Tigers knock out McDonald in 2nd, cruise to 9-5 win Fielder homers twice

Orioles fall 10 back

May 23, 1991|By Peter Schmuck | Peter Schmuck,Sun Staff Correspondent

DETROIT -- The Baltimore Orioles ended another one-game winning streak last night and headed home still reeling from another major-league mugging in the Motor City.

The Detroit Tigers made short work of the notion that Tim Hulett's ninth-inning heroics on Tuesday night might be a turning point for his slumping team. They also made short work of starter Ben McDonald on the way to a 9-5 victory before 13,440 at Tiger Stadium.

First baseman Cecil Fielder hit two towering home runs and the Tigers became the third team this year to knock McDonald out of a game in less than three innings. The loss made the Orioles the first team in baseball to sport a double-digit divisional deficit, dropping them 10 games behind the first-place Boston Red Sox.

What else can go wrong? Team Batted-Around barely has enough healthy position players to field a starting lineup. The starting rotation is in shambles. The bullpen has been forced to pitch six or more innings in three of the past four games.

McDonald worked a perfect first inning but could not survive a very imperfect second. The Tigers batted around to score six runs and send him to the earliest exit of his major league career. He allowed the first six batters to reach base before manager Frank Robinson intervened (he's getting quite experienced at pulling pitchers in the second inning) and brought on Bob Milacki in relief.

Milacki, you might remember, recorded just two outs in the opener of the series and forced Robinson to get into his starting rotation (Jeff Ballard) for relief later in the game. The Orioles survived a rocky start by Jose Mesa on Tuesday night, but came out of the series with the pitching staff in crisis.

McDonald was supposed to be the ace of the staff this year. He was the early choice to be the Opening Day starter, but spent Opening Day on the disabled list for the second year in a row after suffering a muscle strain in his right elbow.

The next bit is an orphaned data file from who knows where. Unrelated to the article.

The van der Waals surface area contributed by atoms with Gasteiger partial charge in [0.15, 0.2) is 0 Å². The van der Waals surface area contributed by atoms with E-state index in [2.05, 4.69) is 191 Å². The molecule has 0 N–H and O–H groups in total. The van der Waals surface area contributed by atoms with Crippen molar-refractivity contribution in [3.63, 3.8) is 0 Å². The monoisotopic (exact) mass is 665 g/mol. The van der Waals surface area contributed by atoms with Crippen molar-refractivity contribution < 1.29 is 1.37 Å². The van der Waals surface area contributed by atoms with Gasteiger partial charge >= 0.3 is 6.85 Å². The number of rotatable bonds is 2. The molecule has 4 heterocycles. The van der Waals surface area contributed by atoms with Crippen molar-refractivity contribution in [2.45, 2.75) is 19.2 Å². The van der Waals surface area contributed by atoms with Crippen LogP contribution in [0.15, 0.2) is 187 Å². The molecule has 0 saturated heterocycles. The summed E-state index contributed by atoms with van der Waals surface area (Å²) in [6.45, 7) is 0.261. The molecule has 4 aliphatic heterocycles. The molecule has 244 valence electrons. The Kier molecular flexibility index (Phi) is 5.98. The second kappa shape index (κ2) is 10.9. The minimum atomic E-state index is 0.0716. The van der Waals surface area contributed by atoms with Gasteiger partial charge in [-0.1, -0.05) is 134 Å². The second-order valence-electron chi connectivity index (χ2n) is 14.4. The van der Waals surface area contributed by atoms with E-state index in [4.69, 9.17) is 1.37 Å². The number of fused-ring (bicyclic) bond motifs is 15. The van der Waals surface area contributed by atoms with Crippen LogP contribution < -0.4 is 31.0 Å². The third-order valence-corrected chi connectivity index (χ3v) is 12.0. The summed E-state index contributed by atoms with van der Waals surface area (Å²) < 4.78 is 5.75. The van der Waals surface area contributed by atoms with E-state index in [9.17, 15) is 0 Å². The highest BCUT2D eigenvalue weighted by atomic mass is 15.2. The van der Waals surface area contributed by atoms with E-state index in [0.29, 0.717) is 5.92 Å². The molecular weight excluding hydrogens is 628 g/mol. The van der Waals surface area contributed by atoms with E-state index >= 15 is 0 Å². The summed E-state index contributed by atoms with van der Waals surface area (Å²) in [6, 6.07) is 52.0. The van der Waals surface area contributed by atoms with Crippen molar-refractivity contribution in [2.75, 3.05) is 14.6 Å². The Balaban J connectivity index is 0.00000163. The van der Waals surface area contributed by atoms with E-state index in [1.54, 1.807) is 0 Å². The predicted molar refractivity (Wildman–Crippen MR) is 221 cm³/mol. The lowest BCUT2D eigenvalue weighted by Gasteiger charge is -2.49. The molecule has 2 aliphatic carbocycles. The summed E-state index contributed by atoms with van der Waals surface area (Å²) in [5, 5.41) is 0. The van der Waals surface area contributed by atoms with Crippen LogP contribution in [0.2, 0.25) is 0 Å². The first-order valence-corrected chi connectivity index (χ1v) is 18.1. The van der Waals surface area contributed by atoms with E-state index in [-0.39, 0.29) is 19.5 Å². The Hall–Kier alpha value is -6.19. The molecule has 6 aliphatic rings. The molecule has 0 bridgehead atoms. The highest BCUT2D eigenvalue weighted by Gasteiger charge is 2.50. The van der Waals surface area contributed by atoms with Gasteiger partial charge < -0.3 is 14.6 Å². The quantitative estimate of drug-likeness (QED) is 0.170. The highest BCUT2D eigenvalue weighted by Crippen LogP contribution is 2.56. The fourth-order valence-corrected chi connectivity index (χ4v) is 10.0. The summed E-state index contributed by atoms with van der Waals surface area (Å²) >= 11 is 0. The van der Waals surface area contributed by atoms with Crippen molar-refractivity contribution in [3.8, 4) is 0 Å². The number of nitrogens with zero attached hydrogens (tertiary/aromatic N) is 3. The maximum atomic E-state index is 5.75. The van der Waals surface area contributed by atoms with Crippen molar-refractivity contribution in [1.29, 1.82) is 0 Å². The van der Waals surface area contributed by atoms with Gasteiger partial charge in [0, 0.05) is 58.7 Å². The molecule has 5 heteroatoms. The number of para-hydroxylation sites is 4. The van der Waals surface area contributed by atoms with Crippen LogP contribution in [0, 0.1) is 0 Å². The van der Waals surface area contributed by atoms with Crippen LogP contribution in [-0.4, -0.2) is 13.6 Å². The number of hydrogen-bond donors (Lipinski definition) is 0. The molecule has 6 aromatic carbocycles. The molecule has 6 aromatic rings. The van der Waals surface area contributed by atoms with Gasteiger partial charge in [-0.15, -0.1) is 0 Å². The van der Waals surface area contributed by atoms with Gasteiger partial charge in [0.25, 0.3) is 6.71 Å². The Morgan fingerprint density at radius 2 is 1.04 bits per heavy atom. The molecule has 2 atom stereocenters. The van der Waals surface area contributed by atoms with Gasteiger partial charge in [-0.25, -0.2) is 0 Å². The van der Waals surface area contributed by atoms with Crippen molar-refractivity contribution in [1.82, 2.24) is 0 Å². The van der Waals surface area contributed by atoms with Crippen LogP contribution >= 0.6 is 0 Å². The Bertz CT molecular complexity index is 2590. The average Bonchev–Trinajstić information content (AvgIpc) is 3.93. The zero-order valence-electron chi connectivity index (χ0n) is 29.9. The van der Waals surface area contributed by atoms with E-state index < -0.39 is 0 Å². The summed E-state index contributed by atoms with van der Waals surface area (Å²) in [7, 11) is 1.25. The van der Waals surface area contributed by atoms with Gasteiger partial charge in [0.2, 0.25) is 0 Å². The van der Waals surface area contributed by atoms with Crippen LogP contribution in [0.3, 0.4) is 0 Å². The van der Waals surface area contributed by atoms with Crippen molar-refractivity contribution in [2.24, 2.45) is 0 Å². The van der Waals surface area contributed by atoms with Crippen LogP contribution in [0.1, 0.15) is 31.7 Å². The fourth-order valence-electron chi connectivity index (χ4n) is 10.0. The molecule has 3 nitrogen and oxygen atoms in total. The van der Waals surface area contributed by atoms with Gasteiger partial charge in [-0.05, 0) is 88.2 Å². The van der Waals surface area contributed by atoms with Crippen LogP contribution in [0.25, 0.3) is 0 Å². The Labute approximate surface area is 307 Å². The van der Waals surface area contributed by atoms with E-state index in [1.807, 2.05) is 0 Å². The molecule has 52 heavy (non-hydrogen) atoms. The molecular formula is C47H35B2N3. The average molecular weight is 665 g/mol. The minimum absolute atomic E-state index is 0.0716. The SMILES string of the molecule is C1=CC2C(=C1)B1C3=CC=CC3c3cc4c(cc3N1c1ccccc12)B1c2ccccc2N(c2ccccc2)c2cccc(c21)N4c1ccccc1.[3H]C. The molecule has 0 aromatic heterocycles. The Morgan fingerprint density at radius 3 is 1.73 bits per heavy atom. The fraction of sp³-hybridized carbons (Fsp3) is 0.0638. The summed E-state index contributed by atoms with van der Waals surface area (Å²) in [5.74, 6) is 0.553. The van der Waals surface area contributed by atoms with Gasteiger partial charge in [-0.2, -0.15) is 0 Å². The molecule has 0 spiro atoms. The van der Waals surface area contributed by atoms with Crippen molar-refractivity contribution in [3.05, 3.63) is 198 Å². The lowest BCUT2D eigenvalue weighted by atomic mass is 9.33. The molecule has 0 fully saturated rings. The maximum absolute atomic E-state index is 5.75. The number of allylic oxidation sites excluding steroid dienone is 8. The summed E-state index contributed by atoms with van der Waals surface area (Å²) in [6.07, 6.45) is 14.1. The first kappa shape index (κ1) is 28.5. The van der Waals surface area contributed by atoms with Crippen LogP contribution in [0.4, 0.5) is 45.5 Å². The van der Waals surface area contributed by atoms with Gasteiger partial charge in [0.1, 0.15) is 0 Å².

He has experienced tightness in the area since he returned to the rotation, but had made two solid starts in a row before last night.

"I felt pretty good in the first inning," McDonald said. "I thought it was going to be a good game. But I started pitching out of a stretch, and it got ugly. My release point was high, and I couldn't get it corrected."

Fielder opened the second inning with his seventh home run of the year, a high fly ball that reached the upper deck in left field. Former Orioles catcher Mickey Tettleton followed with a walk and Rob Deer singled before Pete Incaviglia gave the Tigers a 3-0 lead with a two-run double.

The situation deteriorated from there. McDonald walked the next two batters, his fastball consistently sailing high in the strike zone as he loaded the bases with no one out. Robinson brought on Milacki, who got Lloyd Moseby to bounce into a run-scoring force play but gave up a two-run single to Lou Whitaker to stretch the Tigers lead to six.

"I've seen that way too often this year," Robinson said. "I don't know what it is with our starters. They're all over the place. We don't make good pitches, we're walking people, we're giving up big hits and we're out of the game by the fifth inning."

The big inning has been killing the Orioles all month. It was the third time in the series that the Tigers had batted around in an inning and the seventh time a team had batted around against Baltimore pitching in the past 17 games.

Detroit right-hander Bill Gullickson had no reason to be a perfectionist under the circumstances. He gave up five runs on nine hits over 7 2/3 innings to earn his fifth victory in seven decisions.

The Tigers scored early and often in each of the three games of the series, tagging Milacki for five runs in the first inning on Monday night and Mesa for three runs in the first two innings on Tuesday. The Orioles were fortunate to get out of Detroit without being swept.

Fielder padded the lead with two outs in the fourth inning, driving his second home run into the upper deck in left field. It was the eighth time in his career that he has hit more than one homer in a game.

Tettleton enjoyed his first encounter with his former teammates. He reached base eight times in 12 plate appearances in the series, scored four runs and drove in three, but had to leave last night's game early with a bruised wrist.

The Orioles didn't enjoy seeing Incaviglia in a Detroit uniform, either. He drove in two more runs with the second-inning double and finished the series with five hits and seven RBI.

Gullickson took a shutout into the fifth inning, but gave up an RBI single to David Segui, a double to Juan Bell (who started the game after Bill Ripken was scratched with a sore hamstring) and a sacrifice fly to Brady Anderson. The Orioles knocked Gullickson out of the game with back-to-back home runs by Cal Ripken (his 10th) and Sam Horn (his fifth) in the eighth.

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